Unpublished Disposition, 921 F.2d 280 (9th Cir. 1990)Annotate this Case
David LINDBLAD, Bertha Lindblad, husband and wife,Plaintiffs-Appellants,v.UNITED STATES of America, Defendant-Appellee.
United States Court of Appeals, Ninth Circuit.
Submitted Nov. 2, 1990.* Decided Dec. 5, 1990.
Before SCHROEDER, WIGGINS and LEAVY, Circuit Judges.
David and Bertha Lindblad appeal the district court's order granting summary judgment for the United States. Appellants allege that David Lindblad sustained injuries while snow-sledding at the federally-owned Cinch Hook snow play area in Arizona. We review grants of summary judgment de novo.
The Arizona Recreational User Statute, A.R.S. Sec. 33-1551 (the "statute"), dictates that property owners owe no duty of care to a "recreational user" of their property. It is undisputed that Lindblad was a recreational user within the statute's meaning. Appellants, however, argue that the statute is unconstitutional under the Arizona Constitution, Art. 18, Sec. 6, which reads: "The right of action to recover damages for injuries shall never be abrogated ..." This provision prohibits legislative abrogation, but not legislative regulation, of a right of action. Boswell v. Phoenix Newspapers, Inc., 730 P.2d 186, 195 (Ariz.1986), cert. denied, 481 U.S. 1029 (1987).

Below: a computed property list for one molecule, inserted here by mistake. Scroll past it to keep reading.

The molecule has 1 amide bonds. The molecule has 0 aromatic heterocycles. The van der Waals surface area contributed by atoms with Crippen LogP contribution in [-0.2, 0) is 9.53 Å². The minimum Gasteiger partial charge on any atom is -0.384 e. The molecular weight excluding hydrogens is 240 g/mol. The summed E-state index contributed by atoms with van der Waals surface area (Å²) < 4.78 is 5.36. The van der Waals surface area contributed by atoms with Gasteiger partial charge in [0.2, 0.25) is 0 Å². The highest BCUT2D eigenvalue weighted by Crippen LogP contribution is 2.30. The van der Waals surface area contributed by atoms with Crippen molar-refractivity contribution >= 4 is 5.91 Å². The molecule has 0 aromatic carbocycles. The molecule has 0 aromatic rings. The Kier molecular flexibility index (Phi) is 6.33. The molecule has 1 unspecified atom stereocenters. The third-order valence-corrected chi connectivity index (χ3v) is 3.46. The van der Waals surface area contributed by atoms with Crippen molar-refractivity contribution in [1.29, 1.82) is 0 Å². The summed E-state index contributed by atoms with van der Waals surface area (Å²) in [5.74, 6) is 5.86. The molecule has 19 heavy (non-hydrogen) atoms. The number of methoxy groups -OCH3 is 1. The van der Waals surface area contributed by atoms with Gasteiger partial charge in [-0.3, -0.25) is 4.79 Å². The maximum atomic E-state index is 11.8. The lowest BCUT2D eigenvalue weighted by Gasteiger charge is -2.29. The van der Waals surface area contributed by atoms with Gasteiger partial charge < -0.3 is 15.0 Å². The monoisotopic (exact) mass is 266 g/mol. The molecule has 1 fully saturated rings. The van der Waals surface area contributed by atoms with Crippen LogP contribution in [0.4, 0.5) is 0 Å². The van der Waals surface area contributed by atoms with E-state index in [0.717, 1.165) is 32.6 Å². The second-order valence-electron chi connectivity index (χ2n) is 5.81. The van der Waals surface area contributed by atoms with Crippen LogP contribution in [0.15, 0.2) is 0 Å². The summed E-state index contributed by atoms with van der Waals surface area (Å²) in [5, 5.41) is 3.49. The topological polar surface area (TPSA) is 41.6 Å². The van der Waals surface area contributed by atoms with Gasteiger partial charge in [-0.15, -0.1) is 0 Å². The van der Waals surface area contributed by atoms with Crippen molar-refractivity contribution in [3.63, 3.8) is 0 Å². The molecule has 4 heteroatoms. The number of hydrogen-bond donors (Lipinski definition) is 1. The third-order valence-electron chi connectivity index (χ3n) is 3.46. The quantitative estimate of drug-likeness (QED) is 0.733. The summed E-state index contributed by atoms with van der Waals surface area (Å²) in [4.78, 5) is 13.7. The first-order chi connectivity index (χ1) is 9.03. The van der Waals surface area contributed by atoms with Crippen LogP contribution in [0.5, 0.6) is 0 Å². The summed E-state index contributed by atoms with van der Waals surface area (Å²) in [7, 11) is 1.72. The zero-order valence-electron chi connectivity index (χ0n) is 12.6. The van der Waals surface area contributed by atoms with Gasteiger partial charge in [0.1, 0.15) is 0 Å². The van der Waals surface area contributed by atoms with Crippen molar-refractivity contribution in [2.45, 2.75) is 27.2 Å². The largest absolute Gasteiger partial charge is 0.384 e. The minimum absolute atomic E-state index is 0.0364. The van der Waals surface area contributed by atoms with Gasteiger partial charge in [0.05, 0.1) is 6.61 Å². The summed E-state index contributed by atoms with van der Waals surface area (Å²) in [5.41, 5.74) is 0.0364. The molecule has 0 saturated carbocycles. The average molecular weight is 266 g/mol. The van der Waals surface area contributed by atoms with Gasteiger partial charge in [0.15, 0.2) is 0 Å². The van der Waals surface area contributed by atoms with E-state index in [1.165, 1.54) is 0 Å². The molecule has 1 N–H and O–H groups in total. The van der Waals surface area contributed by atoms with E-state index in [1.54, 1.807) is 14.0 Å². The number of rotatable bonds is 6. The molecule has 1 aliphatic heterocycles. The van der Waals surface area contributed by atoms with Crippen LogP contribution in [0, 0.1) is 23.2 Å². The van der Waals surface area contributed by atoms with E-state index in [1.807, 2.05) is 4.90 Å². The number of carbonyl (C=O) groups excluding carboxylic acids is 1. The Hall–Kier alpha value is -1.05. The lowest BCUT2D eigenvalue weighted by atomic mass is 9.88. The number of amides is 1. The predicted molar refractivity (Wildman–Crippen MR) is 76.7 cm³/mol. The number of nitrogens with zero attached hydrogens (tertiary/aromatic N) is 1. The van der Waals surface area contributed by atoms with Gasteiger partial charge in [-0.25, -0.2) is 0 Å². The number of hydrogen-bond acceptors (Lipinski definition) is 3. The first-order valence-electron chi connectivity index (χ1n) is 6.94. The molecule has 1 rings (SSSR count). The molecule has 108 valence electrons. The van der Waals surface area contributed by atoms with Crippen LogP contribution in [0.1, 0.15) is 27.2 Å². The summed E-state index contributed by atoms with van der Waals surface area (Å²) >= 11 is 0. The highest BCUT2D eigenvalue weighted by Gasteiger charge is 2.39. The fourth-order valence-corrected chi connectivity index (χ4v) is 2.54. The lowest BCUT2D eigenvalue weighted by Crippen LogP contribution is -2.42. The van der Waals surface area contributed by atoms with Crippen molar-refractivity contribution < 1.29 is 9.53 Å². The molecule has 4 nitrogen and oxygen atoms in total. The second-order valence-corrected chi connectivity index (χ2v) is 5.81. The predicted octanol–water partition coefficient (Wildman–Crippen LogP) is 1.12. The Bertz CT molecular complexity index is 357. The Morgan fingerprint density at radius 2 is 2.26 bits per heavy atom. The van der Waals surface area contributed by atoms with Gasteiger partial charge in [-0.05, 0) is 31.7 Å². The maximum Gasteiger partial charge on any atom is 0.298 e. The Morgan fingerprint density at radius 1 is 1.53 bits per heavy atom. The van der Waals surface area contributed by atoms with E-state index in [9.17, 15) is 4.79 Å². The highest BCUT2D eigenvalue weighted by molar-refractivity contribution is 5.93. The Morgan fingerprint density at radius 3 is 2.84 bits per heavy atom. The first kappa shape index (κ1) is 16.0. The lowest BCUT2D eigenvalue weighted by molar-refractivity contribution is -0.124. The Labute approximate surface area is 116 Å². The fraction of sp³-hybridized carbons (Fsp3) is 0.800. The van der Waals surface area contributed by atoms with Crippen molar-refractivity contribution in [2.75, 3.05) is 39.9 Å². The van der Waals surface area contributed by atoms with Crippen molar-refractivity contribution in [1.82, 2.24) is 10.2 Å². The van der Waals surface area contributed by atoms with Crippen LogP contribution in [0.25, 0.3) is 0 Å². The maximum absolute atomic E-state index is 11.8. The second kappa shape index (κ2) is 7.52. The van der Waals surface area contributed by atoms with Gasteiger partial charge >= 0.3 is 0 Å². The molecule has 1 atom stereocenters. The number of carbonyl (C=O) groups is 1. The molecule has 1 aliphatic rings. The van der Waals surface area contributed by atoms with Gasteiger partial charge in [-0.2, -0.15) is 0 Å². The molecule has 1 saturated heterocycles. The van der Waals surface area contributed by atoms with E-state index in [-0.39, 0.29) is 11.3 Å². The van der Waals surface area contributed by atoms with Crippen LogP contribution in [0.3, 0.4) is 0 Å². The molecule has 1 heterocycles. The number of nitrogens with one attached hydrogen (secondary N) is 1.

We find that, as applied to Lindblad, the statute simply codifies existing Arizona negligence law. A licensee is "a person who is privileged to enter or remain on land only by virtue of the possessor's consent." Nicoletti v. Westcor, Inc., 639 P.2d 330, 332-33 (Ariz.1982). Under Arizona law, a licensee must take the condition of the land as he finds it and must assume all the risks incidental to such condition. Mull v. Roosevelt Dist., 272 P.2d 342, 343 (Ariz.1954). Lindblad was a licensee at Cinch Hook. Therefore, as applied to Lindblad, the statute is a constitutional regulation of his cause of action.
The appellants argue that David Lindblad was a public invitee at Cinch Hook, and that therefore the United States owed him a duty of care. A public invitee is "a person who is invited to enter or remain on land as a member of the public for a purpose for which the land is held open to the public. Nicoletti, 639 P.2d at 333. However, there are no facts in the record which support the appellant's claim that he is a public invitee. The facts submitted with the motions for summary judgment indicate nothing more than the appellant was a licensee at Cinch Hook.
Because we find that the Arizona Recreational User Statute is a legislative regulation of a licensee's negligence cause of action, the statute is constitutional as applied to Lindblad. Therefore, the order of the district court is AFFIRMED.